The Guest Player

16 Nov

Our older son, Aidan, was asked to join another team for an optional post season tournament our club organizes.  After some discussion and explanation of what it was with Aidan, we accepted.

Saturday was our first opportunity to join the other team for a match.  Aidan had earlier played 36 minutes in his own team’s match, and after a quick meal we were back on the field in new colors.  The new team had only five of their six regular players, so they needed a substitute to help them get through the game (we’ve been there before with our team!)

Aidan played about 30 minutes, providing an assist to a new teammate on the team’s only goal.  He played with a lot of effort given that he had already played a match two hours earlier.  It was also interesting for me to join the opposite sideline – and I enjoyed watching Aidan from the sideline silently and feeling no compulsion to do anything to “help” the team by shouting instructions (but that’s a subject for another post).

But it brought to mind something that would be really useful in Recreation soccer at this age – a permanent list of players willing to join a team for a match now and then to ensure that teams get to play their full schedules and not forfeit matches.  We play in a no-records league – thus bringing in a guest player is not a situation where a team is looking to gain advantage through a “Ringer” player but just to have enough to field a team.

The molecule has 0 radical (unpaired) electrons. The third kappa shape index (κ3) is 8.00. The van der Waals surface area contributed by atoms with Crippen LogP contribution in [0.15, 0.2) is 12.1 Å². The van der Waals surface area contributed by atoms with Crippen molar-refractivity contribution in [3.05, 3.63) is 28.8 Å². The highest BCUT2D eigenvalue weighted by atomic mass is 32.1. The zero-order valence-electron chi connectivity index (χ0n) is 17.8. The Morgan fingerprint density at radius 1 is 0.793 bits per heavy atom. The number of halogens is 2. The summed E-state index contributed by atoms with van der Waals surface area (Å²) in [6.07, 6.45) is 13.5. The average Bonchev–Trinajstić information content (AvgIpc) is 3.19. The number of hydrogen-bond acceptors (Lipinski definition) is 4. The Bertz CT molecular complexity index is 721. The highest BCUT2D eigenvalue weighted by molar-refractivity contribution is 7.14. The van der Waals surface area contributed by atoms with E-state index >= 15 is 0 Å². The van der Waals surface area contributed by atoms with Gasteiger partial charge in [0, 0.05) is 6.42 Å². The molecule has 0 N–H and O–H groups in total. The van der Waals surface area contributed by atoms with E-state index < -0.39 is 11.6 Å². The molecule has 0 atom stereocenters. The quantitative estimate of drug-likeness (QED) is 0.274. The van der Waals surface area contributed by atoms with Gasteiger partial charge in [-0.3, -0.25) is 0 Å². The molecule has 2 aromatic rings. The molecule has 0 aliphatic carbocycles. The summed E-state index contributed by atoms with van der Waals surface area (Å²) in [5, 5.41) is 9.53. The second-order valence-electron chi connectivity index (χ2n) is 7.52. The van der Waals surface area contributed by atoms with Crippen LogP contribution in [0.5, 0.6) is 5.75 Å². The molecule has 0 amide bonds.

Our team won a game in the spring due to forfeit – but I’m sure the kids would have rather played their match and had the experience of it instead.

The same outcome could be had from teams sharing players with a short-sided opponent – but in our age group most teams have 7 players with five needed on the field at once.  There’s also mentally a difference to the player in playing for your opponent against your own team instead of playing an extra match each week.

It also means extra playing time for players who are interested and engaged with the game.  Seems like a lot to gain through allowing and encouraging this practice.



Leave a Reply

Fill in your details below or click an icon to log in: Logo

You are commenting using your account. Log Out / Change )

Twitter picture

You are commenting using your Twitter account. Log Out / Change )

Facebook photo

You are commenting using your Facebook account. Log Out / Change )

Google+ photo

You are commenting using your Google+ account. Log Out / Change )

Connecting to %s

%d bloggers like this: